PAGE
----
Pope Francis is now conceding Europe to Islam.
Speaking to the French newspaper La Croix this week, Francis equated Christianity to Islam, saying they both believed in conquest. Francis said, “It is true that the idea of conquest is inherent in the soul of Islam. However, it is also possible to interpret the objective in Matthew’s Gospel, where Jesus sends his disciples to all nations, in terms of the same idea of conquest.”
Of course, Jesus didn’t exactly tell his disciples to kill the infidels, but let’s not get picky.
Francis has been ignoring the practical realities of Europe absorbing thousands of Muslim migrants for some time; just recently, in April, he visited the Greek isle of Lesbos, then returned to Rome with a dozen Syrian refugees. He pontificated in Lesbos, “May all of our brothers and sisters on this continent, like the good Samaritan, come to your aid in the spirit of fraternity, solidarity and respect for human dignity,”
In the interview, Francis ignored the threat posed by the massive influx of migrants, intoning:
When I hear talk of the Christian roots of Europe, I sometimes dread the tone, which can seem triumphalist or even vengeful. It then takes on colonialist overtones … Yes, Europe has Christian roots and it is Christianity’s responsibility to water those roots. But this must be done in a spirit of service as in the washing of the feet. Christianity’s duty to Europe is one of service. As Erich Przywara, the great master of Romano Guardini and Hans Urs von Balthasar, teaches us, Christianity’s contribution to a culture is that of Christ in the washing of the feet. In other words, service and the gift of life. It must not become a colonial enterprise.
Francis’ denial of Christianity’s mission to actively evangelize, albeit peacefully, is a betrayal of Christianity’s mission, and fits comfortably with his efforts to emasculate the faith, substituting the centrality of class warfare for moral rectitude and strength.
Sure enough, instead of blaming the massacre of Christians by Muslims on anything connected with the Islamic faith, Francis utilized the time-honored leftist mantra of crime being precipitated by poverty: “In Brussels, the terrorists were Belgians, children of migrants, but they grew up in a ghetto.”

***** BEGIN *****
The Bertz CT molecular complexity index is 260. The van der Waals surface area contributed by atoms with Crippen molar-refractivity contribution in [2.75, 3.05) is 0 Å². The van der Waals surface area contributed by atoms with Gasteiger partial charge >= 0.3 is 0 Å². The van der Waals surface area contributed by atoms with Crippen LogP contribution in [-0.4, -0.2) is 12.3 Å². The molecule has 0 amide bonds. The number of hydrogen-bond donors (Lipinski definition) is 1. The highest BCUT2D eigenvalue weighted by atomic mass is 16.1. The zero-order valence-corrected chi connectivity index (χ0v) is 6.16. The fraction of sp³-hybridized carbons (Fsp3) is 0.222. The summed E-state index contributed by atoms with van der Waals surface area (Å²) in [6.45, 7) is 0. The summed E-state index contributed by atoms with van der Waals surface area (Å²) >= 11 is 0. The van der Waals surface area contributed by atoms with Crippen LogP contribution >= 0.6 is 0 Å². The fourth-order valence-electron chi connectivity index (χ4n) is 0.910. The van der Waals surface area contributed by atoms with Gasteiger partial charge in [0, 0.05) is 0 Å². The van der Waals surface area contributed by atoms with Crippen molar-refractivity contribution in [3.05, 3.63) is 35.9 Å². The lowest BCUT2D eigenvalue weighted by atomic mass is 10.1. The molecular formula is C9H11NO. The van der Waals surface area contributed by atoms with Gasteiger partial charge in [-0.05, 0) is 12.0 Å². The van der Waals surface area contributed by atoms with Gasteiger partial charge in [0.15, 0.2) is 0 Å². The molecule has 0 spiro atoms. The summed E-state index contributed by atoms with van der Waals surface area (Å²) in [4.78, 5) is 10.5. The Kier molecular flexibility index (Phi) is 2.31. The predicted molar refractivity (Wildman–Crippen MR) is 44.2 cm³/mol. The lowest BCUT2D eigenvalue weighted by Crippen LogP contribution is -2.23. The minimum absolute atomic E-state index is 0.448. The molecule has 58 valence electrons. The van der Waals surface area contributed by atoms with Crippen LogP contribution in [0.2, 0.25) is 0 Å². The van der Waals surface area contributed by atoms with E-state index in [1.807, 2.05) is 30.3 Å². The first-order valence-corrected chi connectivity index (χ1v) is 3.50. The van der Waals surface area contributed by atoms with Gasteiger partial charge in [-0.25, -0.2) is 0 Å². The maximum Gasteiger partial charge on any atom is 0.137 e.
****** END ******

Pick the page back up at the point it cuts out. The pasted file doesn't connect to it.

“In Brussels, the terrorists were Belgians, children of migrants, but they grew up in a ghetto.”
Pope Francis, explaining away Islamic murderers
Asked what caused Islamic fanaticism, Francis doubled down on his perspective that poverty, not religion, caused the barbaric Islamic attacks, then segued into his usual condemnation of the free market system:
The initial problems are the wars in the Middle East and in Africa as well as the underdevelopment of the African continent, which causes hunger. If there are wars, it is because there exist arms manufacturers – which can be justified for defensive purposes – and above all arms traffickers. If there is so much unemployment, it is because of a lack of investment capable of providing employment, of which Africa has such a great need. More generally, this raises the question of a world economic system that has descended into the idolatry of money. The great majority of humanity’s wealth has fallen into the hands of a minority of the population. A completely free market does not work. Markets in themselves are good but they also require a fulcrum, a third party, or a state to monitor and balance them. In other words, [what is needed is] a social market economy.